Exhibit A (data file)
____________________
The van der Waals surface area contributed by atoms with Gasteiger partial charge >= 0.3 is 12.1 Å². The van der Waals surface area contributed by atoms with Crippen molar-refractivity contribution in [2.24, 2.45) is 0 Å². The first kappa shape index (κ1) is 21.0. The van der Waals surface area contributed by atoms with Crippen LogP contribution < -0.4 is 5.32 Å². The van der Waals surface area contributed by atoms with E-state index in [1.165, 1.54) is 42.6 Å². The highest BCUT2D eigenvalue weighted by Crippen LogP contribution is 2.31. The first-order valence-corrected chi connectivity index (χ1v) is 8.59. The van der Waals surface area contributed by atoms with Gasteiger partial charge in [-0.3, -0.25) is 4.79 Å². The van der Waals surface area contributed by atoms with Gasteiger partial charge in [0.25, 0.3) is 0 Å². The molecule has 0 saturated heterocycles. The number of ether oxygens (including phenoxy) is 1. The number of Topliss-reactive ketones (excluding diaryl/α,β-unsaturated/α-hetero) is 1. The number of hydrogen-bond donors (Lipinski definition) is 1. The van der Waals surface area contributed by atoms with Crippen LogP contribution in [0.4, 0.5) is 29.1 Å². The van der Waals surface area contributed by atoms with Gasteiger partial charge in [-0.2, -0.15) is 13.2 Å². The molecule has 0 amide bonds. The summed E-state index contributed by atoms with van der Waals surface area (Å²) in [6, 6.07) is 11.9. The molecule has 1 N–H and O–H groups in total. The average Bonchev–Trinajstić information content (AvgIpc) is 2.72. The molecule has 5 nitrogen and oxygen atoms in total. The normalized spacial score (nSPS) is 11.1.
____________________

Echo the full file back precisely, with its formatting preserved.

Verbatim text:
The van der Waals surface area contributed by atoms with Gasteiger partial charge >= 0.3 is 12.1 Å². The van der Waals surface area contributed by atoms with Crippen molar-refractivity contribution in [2.24, 2.45) is 0 Å². The first kappa shape index (κ1) is 21.0. The van der Waals surface area contributed by atoms with Crippen LogP contribution < -0.4 is 5.32 Å². The van der Waals surface area contributed by atoms with E-state index in [1.165, 1.54) is 42.6 Å². The highest BCUT2D eigenvalue weighted by Crippen LogP contribution is 2.31. The first-order valence-corrected chi connectivity index (χ1v) is 8.59. The van der Waals surface area contributed by atoms with Gasteiger partial charge in [-0.3, -0.25) is 4.79 Å². The van der Waals surface area contributed by atoms with Gasteiger partial charge in [0.25, 0.3) is 0 Å². The molecule has 0 saturated heterocycles. The number of ether oxygens (including phenoxy) is 1. The number of Topliss-reactive ketones (excluding diaryl/α,β-unsaturated/α-hetero) is 1. The number of hydrogen-bond donors (Lipinski definition) is 1. The van der Waals surface area contributed by atoms with Crippen LogP contribution in [0.4, 0.5) is 29.1 Å². The van der Waals surface area contributed by atoms with Gasteiger partial charge in [-0.2, -0.15) is 13.2 Å². The molecule has 0 amide bonds. The summed E-state index contributed by atoms with van der Waals surface area (Å²) in [6, 6.07) is 11.9. The molecule has 1 N–H and O–H groups in total. The average Bonchev–Trinajstić information content (AvgIpc) is 2.72. The molecule has 5 nitrogen and oxygen atoms in total. The normalized spacial score (nSPS) is 11.1.